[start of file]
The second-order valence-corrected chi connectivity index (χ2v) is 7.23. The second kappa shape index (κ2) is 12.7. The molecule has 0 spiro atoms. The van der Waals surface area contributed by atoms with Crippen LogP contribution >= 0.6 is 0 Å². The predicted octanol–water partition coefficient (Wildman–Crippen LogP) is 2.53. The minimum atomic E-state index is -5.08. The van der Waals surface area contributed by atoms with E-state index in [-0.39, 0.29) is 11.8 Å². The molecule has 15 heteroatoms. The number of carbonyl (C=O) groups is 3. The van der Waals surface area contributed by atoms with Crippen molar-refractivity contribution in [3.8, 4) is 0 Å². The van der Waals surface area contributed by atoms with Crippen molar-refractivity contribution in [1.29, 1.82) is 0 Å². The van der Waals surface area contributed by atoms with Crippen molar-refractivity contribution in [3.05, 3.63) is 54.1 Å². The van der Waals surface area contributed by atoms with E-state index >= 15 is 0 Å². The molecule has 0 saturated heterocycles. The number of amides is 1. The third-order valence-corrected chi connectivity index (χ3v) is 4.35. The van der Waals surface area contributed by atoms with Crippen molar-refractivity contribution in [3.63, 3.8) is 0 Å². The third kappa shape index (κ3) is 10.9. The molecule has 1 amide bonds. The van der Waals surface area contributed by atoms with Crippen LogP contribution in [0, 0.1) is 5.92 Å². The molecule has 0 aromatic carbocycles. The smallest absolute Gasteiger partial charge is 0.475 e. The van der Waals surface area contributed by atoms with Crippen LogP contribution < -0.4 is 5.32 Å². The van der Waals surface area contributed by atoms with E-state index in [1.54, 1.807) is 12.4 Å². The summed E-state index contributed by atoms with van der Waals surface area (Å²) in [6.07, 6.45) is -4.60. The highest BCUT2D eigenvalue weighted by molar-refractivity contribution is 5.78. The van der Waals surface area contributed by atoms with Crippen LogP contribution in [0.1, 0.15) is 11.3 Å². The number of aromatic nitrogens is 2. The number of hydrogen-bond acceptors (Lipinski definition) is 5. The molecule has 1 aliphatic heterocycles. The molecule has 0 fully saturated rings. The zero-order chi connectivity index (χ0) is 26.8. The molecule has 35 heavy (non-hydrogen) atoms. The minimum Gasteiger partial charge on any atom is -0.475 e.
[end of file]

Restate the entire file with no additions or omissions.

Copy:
The second-order valence-corrected chi connectivity index (χ2v) is 7.23. The second kappa shape index (κ2) is 12.7. The molecule has 0 spiro atoms. The van der Waals surface area contributed by atoms with Crippen LogP contribution >= 0.6 is 0 Å². The predicted octanol–water partition coefficient (Wildman–Crippen LogP) is 2.53. The minimum atomic E-state index is -5.08. The van der Waals surface area contributed by atoms with E-state index in [-0.39, 0.29) is 11.8 Å². The molecule has 15 heteroatoms. The number of carbonyl (C=O) groups is 3. The van der Waals surface area contributed by atoms with Crippen molar-refractivity contribution in [3.8, 4) is 0 Å². The van der Waals surface area contributed by atoms with Crippen molar-refractivity contribution in [1.29, 1.82) is 0 Å². The van der Waals surface area contributed by atoms with Crippen molar-refractivity contribution in [3.05, 3.63) is 54.1 Å². The van der Waals surface area contributed by atoms with E-state index >= 15 is 0 Å². The molecule has 0 saturated heterocycles. The number of amides is 1. The third-order valence-corrected chi connectivity index (χ3v) is 4.35. The van der Waals surface area contributed by atoms with Crippen molar-refractivity contribution in [3.63, 3.8) is 0 Å². The third kappa shape index (κ3) is 10.9. The molecule has 1 amide bonds. The van der Waals surface area contributed by atoms with Crippen LogP contribution in [0, 0.1) is 5.92 Å². The molecule has 0 aromatic carbocycles. The smallest absolute Gasteiger partial charge is 0.475 e. The van der Waals surface area contributed by atoms with Crippen LogP contribution < -0.4 is 5.32 Å². The van der Waals surface area contributed by atoms with E-state index in [1.54, 1.807) is 12.4 Å². The summed E-state index contributed by atoms with van der Waals surface area (Å²) in [6.07, 6.45) is -4.60. The highest BCUT2D eigenvalue weighted by molar-refractivity contribution is 5.78. The van der Waals surface area contributed by atoms with Crippen LogP contribution in [0.1, 0.15) is 11.3 Å². The number of aromatic nitrogens is 2. The number of hydrogen-bond acceptors (Lipinski definition) is 5. The molecule has 1 aliphatic heterocycles. The molecule has 0 fully saturated rings. The zero-order chi connectivity index (χ0) is 26.8. The molecule has 35 heavy (non-hydrogen) atoms. The minimum Gasteiger partial charge on any atom is -0.475 e.